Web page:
AS THE PRESIDENT deliberates on this subject, his commitment to arms control will be very much at stake. While it is possible that the Soviets have been pursuing enhanced radiation techniques, it is certain that they will do so if the United States goes forward with testing and production of neutron weapons. Every experience to date indicates that Moscow's military authorities will insist on retaining the option to match the United States technologically.
The real choice confronting the President, then, may be whether he prefers a neutron bomb or a comprehensive ban on nuclear tests, with all that it portends for the effort to curb proliferation and to curtail the Soviet-American strategic competition. Coinciding with U.S. movement toward the cruise missile, projected improvements in the capacity of U.S. missiles to strike Soviet missile silos and the general malaise of detente, the neutron bomb controversy inevitably creates the impression that the technological arms race is continuing unabated. That is not the objective to which the Carter administration proclaims its dedication.
To be sure, the Soviet Union shares responsibility for provoking these new developments in the technological competition. Moscow's introduction of mobile SS-20 missiles to cover targets in Western Europe has triggered much alarm there and allies are anxiously asking what the United States proposes to do to meet the rising Soviet threat. The steady growth in Russian armor forces has created an imbalance that demands correction or countermeasures. It may even be that some members of the administration hope to play the neutron bomb option as a bargaining chip to elicit cutbacks in the number of Soviet armored divisions.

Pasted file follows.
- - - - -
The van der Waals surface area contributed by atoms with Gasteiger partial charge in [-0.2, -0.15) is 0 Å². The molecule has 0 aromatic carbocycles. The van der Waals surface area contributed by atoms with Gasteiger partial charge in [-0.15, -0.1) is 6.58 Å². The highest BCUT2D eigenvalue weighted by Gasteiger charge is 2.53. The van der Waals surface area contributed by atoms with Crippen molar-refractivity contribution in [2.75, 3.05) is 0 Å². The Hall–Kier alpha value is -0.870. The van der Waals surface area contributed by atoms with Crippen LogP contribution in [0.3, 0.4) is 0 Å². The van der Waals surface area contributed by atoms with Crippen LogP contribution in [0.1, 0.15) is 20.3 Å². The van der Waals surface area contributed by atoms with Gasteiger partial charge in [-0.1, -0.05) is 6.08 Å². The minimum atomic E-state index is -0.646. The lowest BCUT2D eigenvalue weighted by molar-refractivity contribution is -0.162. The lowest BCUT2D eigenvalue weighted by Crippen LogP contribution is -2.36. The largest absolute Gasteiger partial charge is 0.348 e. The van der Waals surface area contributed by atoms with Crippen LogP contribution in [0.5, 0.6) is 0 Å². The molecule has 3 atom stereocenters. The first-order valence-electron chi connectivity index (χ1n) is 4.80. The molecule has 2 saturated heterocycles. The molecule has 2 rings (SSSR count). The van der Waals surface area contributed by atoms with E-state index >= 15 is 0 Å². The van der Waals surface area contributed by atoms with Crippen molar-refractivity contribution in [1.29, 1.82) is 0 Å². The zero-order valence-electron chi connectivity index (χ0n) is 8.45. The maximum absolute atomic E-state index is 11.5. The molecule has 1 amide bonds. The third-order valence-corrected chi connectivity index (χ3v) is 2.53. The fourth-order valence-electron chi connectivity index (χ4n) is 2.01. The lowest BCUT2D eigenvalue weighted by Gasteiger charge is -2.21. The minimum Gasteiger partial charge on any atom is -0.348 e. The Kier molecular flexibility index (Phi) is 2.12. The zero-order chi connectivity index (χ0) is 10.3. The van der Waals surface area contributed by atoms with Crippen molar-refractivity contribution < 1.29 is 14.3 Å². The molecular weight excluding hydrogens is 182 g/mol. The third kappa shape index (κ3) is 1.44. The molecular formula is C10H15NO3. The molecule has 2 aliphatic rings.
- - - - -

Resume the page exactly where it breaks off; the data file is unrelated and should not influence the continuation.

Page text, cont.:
Out of this commotion some good may emerge. Close study of the Army's proposals may persuade the President more vividly than anything else that plans to use tactical nuclear weapons in Europe are a snare and a delusion. He may well discover that the most refined nuclear weapons cannot relieve the defects of the schemes to employ them. The President could well conclude, as other have, that NATO cannot reasonably expect to counter a Soviet conventional threat except by adequate conventional forces of its own. And he may well perceive the truth too long ignored by all of us, namely, that the only proper function of tactical nuclear weapons is to deter the use of similar weapons by the other side. If the neutron bomb debate leads Jimmy Carter to these essential insights, it will have made its contribution to national security. CAPTION: Picture, To operate in a combat zone after nuclear weapons are used, NATO troops would have to wear anti-contamination suits and masks, Topics photo by Mark Ellidge; Illustration, no caption, Newsweek drawing by[WORDS ILLEGIBLE]